I think I am right in saying that the inflation-adjusted price is still less than the previous peak.

If there is a bubble it would seem to be in the 'value' of paper money, one that has been inflating ever since governments started accumulating massive debts justified on the assumption of continual growth. Once it no longer becomes possible to have sustained growth the whole house of cards comes crashing down. At that point you are probably marginally better off holding gold than other asset classes.
Report Menelaus November 15, 2011 12:16 PM GMT
wykhamist gave you the proper answer, here's mine.

Do you own gold (and I don't mean your wife's bling - I mean as an investment)? Does anyone in your immediate family? How about your siblings? Your friends? How about people you work with? How many people do you know who actually do own gold, and what percentage of the overall population would they be?

Are lights starting to go on yet?
Report FINE AS FROG HAIR November 15, 2011 11:49 PM GMT
I sometimes think you gold bugs want a worldwide depression.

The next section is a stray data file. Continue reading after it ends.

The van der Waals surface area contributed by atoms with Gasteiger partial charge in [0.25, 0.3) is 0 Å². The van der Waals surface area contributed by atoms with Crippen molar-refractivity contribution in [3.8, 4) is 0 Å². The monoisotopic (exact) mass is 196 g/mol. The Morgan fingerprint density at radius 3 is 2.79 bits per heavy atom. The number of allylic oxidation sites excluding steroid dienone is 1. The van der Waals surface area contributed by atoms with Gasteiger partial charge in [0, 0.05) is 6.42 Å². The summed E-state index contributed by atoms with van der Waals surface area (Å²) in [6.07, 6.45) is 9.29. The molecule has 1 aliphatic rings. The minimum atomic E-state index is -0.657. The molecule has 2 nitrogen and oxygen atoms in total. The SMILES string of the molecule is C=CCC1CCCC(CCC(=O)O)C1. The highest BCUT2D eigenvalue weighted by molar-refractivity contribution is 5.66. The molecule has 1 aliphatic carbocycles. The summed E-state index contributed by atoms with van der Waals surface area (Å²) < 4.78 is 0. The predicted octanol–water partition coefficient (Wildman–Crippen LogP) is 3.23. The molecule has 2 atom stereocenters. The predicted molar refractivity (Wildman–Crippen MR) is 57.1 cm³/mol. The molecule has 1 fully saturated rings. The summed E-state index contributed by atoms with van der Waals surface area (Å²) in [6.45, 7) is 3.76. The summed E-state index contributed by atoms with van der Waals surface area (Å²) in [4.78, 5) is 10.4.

Remember what they say about wishing too hard for something ?
Report gatespeed November 16, 2011 2:30 AM GMT
your spot on Menelaus

you wouldnt believe the percentage of gold holdings in Aus retiree's accounts if i told you.... it is absolutely unbelievable
Report PatraTheCat November 16, 2011 1:32 PM GMT
An interesting idea with some interesting replies imo. With global financial matters I always think it's important to bear in mind that nobody really understands this kind of thing - too many variables that are too hard to predict.

According to Wikipedia though, current estimates are just 10g of gold per cubic km. Apparently this figure was frequently overestimated in the past.
Report FINE AS FROG HAIR November 16, 2011 8:50 PM GMT
You're wrong.
Apparently Menelaus understands it all perfectly.